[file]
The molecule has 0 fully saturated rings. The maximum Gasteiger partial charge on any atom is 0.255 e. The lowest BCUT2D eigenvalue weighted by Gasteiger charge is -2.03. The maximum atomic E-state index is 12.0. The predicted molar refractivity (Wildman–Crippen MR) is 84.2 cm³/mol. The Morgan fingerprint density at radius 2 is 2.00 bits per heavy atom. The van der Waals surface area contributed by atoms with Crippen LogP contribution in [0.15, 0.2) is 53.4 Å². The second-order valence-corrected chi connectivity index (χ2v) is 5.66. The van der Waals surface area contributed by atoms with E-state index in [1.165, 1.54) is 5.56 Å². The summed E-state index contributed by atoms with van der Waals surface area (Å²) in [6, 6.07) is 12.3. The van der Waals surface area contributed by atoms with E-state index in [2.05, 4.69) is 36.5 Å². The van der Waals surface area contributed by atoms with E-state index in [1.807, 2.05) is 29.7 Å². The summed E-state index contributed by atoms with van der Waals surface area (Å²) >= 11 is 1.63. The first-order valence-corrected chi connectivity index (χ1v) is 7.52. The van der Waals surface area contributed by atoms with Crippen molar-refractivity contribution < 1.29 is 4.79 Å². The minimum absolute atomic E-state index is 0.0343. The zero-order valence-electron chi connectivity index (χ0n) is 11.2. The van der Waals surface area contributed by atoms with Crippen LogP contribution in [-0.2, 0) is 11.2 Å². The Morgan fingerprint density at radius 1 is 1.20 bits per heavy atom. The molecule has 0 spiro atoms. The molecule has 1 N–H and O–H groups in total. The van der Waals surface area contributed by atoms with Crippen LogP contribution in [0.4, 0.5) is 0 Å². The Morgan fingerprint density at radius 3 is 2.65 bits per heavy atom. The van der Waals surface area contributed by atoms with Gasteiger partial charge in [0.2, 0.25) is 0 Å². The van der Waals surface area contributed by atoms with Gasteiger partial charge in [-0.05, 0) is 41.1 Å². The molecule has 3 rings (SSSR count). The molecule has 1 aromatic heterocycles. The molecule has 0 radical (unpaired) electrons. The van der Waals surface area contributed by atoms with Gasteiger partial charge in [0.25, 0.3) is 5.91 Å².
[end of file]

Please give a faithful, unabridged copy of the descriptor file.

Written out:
The molecule has 0 fully saturated rings. The maximum Gasteiger partial charge on any atom is 0.255 e. The lowest BCUT2D eigenvalue weighted by Gasteiger charge is -2.03. The maximum atomic E-state index is 12.0. The predicted molar refractivity (Wildman–Crippen MR) is 84.2 cm³/mol. The Morgan fingerprint density at radius 2 is 2.00 bits per heavy atom. The van der Waals surface area contributed by atoms with Crippen LogP contribution in [0.15, 0.2) is 53.4 Å². The second-order valence-corrected chi connectivity index (χ2v) is 5.66. The van der Waals surface area contributed by atoms with E-state index in [1.165, 1.54) is 5.56 Å². The summed E-state index contributed by atoms with van der Waals surface area (Å²) in [6, 6.07) is 12.3. The van der Waals surface area contributed by atoms with E-state index in [2.05, 4.69) is 36.5 Å². The van der Waals surface area contributed by atoms with E-state index in [1.807, 2.05) is 29.7 Å². The summed E-state index contributed by atoms with van der Waals surface area (Å²) >= 11 is 1.63. The first-order valence-corrected chi connectivity index (χ1v) is 7.52. The van der Waals surface area contributed by atoms with Crippen molar-refractivity contribution < 1.29 is 4.79 Å². The minimum absolute atomic E-state index is 0.0343. The zero-order valence-electron chi connectivity index (χ0n) is 11.2. The van der Waals surface area contributed by atoms with Crippen LogP contribution in [-0.2, 0) is 11.2 Å². The Morgan fingerprint density at radius 1 is 1.20 bits per heavy atom. The molecule has 0 spiro atoms. The molecule has 1 N–H and O–H groups in total. The van der Waals surface area contributed by atoms with Crippen LogP contribution in [0.4, 0.5) is 0 Å². The Morgan fingerprint density at radius 3 is 2.65 bits per heavy atom. The van der Waals surface area contributed by atoms with Gasteiger partial charge in [0.2, 0.25) is 0 Å². The van der Waals surface area contributed by atoms with Gasteiger partial charge in [-0.05, 0) is 41.1 Å². The molecule has 3 rings (SSSR count). The molecule has 1 aromatic heterocycles. The molecule has 0 radical (unpaired) electrons. The van der Waals surface area contributed by atoms with Gasteiger partial charge in [0.25, 0.3) is 5.91 Å².